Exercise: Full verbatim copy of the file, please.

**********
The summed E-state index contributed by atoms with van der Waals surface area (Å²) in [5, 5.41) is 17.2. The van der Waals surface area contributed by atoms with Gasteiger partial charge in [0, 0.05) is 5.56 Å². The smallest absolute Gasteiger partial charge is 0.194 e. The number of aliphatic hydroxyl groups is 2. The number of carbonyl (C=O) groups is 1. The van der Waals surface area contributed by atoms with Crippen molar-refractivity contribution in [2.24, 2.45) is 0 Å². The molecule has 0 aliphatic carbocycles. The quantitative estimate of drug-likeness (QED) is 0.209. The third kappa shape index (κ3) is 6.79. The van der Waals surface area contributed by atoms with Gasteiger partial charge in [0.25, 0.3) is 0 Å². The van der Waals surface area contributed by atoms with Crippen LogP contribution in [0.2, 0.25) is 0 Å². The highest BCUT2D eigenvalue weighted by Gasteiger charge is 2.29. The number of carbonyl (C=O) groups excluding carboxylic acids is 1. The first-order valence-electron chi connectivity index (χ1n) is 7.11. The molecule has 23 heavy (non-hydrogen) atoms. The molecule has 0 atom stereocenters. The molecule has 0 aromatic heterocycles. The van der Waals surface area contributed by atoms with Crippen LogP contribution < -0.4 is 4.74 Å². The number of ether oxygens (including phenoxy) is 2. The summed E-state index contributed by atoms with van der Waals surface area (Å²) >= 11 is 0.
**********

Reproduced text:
The summed E-state index contributed by atoms with van der Waals surface area (Å²) in [5, 5.41) is 17.2. The van der Waals surface area contributed by atoms with Gasteiger partial charge in [0, 0.05) is 5.56 Å². The smallest absolute Gasteiger partial charge is 0.194 e. The number of aliphatic hydroxyl groups is 2. The number of carbonyl (C=O) groups is 1. The van der Waals surface area contributed by atoms with Crippen molar-refractivity contribution in [2.24, 2.45) is 0 Å². The molecule has 0 aliphatic carbocycles. The quantitative estimate of drug-likeness (QED) is 0.209. The third kappa shape index (κ3) is 6.79. The van der Waals surface area contributed by atoms with Gasteiger partial charge in [0.25, 0.3) is 0 Å². The van der Waals surface area contributed by atoms with Crippen LogP contribution in [0.2, 0.25) is 0 Å². The highest BCUT2D eigenvalue weighted by Gasteiger charge is 2.29. The number of carbonyl (C=O) groups excluding carboxylic acids is 1. The first-order valence-electron chi connectivity index (χ1n) is 7.11. The molecule has 23 heavy (non-hydrogen) atoms. The molecule has 0 atom stereocenters. The molecule has 0 aromatic heterocycles. The van der Waals surface area contributed by atoms with Crippen LogP contribution < -0.4 is 4.74 Å². The number of ether oxygens (including phenoxy) is 2. The summed E-state index contributed by atoms with van der Waals surface area (Å²) >= 11 is 0.